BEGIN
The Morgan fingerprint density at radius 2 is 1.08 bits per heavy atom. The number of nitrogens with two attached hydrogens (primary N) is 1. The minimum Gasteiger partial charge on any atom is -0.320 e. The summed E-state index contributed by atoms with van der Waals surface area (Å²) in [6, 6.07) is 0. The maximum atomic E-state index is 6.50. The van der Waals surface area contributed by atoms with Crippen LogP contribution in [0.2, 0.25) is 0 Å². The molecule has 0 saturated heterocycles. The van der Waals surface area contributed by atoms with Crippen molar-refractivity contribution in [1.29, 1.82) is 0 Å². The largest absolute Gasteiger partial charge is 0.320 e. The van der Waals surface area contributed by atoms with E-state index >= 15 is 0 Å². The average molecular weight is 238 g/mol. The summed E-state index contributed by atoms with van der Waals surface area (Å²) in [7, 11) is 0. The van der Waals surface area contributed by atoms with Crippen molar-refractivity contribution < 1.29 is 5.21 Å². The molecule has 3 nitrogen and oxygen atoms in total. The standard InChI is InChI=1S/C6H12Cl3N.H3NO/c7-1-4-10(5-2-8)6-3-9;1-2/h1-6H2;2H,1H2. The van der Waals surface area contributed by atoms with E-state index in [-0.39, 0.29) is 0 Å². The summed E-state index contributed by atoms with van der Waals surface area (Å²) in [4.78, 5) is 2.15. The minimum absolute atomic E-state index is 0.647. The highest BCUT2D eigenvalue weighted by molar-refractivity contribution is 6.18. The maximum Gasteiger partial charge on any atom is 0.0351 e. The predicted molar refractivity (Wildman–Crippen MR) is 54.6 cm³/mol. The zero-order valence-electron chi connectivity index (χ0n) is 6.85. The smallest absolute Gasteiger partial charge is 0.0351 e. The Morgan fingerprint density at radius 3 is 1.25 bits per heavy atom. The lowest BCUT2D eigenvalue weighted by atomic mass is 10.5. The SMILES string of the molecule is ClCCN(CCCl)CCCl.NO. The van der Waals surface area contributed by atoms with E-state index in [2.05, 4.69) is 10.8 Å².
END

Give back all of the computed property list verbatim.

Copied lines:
The Morgan fingerprint density at radius 2 is 1.08 bits per heavy atom. The number of nitrogens with two attached hydrogens (primary N) is 1. The minimum Gasteiger partial charge on any atom is -0.320 e. The summed E-state index contributed by atoms with van der Waals surface area (Å²) in [6, 6.07) is 0. The maximum atomic E-state index is 6.50. The van der Waals surface area contributed by atoms with Crippen LogP contribution in [0.2, 0.25) is 0 Å². The molecule has 0 saturated heterocycles. The van der Waals surface area contributed by atoms with Crippen molar-refractivity contribution in [1.29, 1.82) is 0 Å². The largest absolute Gasteiger partial charge is 0.320 e. The van der Waals surface area contributed by atoms with E-state index >= 15 is 0 Å². The average molecular weight is 238 g/mol. The summed E-state index contributed by atoms with van der Waals surface area (Å²) in [7, 11) is 0. The van der Waals surface area contributed by atoms with Crippen molar-refractivity contribution < 1.29 is 5.21 Å². The molecule has 3 nitrogen and oxygen atoms in total. The standard InChI is InChI=1S/C6H12Cl3N.H3NO/c7-1-4-10(5-2-8)6-3-9;1-2/h1-6H2;2H,1H2. The van der Waals surface area contributed by atoms with E-state index in [-0.39, 0.29) is 0 Å². The summed E-state index contributed by atoms with van der Waals surface area (Å²) in [4.78, 5) is 2.15. The minimum absolute atomic E-state index is 0.647. The highest BCUT2D eigenvalue weighted by molar-refractivity contribution is 6.18. The maximum Gasteiger partial charge on any atom is 0.0351 e. The predicted molar refractivity (Wildman–Crippen MR) is 54.6 cm³/mol. The zero-order valence-electron chi connectivity index (χ0n) is 6.85. The smallest absolute Gasteiger partial charge is 0.0351 e. The Morgan fingerprint density at radius 3 is 1.25 bits per heavy atom. The lowest BCUT2D eigenvalue weighted by atomic mass is 10.5. The SMILES string of the molecule is ClCCN(CCCl)CCCl.NO. The van der Waals surface area contributed by atoms with E-state index in [2.05, 4.69) is 10.8 Å².